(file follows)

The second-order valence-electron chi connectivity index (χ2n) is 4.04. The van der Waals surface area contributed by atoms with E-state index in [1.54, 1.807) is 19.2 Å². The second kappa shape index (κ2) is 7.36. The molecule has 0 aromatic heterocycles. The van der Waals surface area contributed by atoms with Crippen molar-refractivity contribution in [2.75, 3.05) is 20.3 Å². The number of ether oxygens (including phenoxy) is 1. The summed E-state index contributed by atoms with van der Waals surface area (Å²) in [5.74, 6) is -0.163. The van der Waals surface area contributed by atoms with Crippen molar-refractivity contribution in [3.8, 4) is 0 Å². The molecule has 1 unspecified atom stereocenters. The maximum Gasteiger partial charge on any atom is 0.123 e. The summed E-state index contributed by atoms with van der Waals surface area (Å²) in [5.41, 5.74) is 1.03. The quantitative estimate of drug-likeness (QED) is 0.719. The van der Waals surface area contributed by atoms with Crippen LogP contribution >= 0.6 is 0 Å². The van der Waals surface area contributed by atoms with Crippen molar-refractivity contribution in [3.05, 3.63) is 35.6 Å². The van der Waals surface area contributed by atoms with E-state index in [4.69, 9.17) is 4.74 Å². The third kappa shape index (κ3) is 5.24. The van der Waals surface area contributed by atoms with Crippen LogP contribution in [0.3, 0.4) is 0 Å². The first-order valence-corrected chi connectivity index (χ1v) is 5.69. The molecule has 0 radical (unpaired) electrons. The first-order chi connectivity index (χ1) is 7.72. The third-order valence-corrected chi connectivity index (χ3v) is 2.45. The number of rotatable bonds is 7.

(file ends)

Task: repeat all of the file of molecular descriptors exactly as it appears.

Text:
The second-order valence-electron chi connectivity index (χ2n) is 4.04. The van der Waals surface area contributed by atoms with E-state index in [1.54, 1.807) is 19.2 Å². The second kappa shape index (κ2) is 7.36. The molecule has 0 aromatic heterocycles. The van der Waals surface area contributed by atoms with Crippen molar-refractivity contribution in [2.75, 3.05) is 20.3 Å². The number of ether oxygens (including phenoxy) is 1. The summed E-state index contributed by atoms with van der Waals surface area (Å²) in [5.74, 6) is -0.163. The van der Waals surface area contributed by atoms with Crippen molar-refractivity contribution in [3.8, 4) is 0 Å². The molecule has 1 unspecified atom stereocenters. The maximum Gasteiger partial charge on any atom is 0.123 e. The summed E-state index contributed by atoms with van der Waals surface area (Å²) in [5.41, 5.74) is 1.03. The quantitative estimate of drug-likeness (QED) is 0.719. The van der Waals surface area contributed by atoms with Crippen LogP contribution >= 0.6 is 0 Å². The van der Waals surface area contributed by atoms with Crippen molar-refractivity contribution in [3.05, 3.63) is 35.6 Å². The van der Waals surface area contributed by atoms with E-state index in [4.69, 9.17) is 4.74 Å². The third kappa shape index (κ3) is 5.24. The van der Waals surface area contributed by atoms with Crippen LogP contribution in [0.3, 0.4) is 0 Å². The first-order valence-corrected chi connectivity index (χ1v) is 5.69. The molecule has 0 radical (unpaired) electrons. The first-order chi connectivity index (χ1) is 7.72. The third-order valence-corrected chi connectivity index (χ3v) is 2.45. The number of rotatable bonds is 7.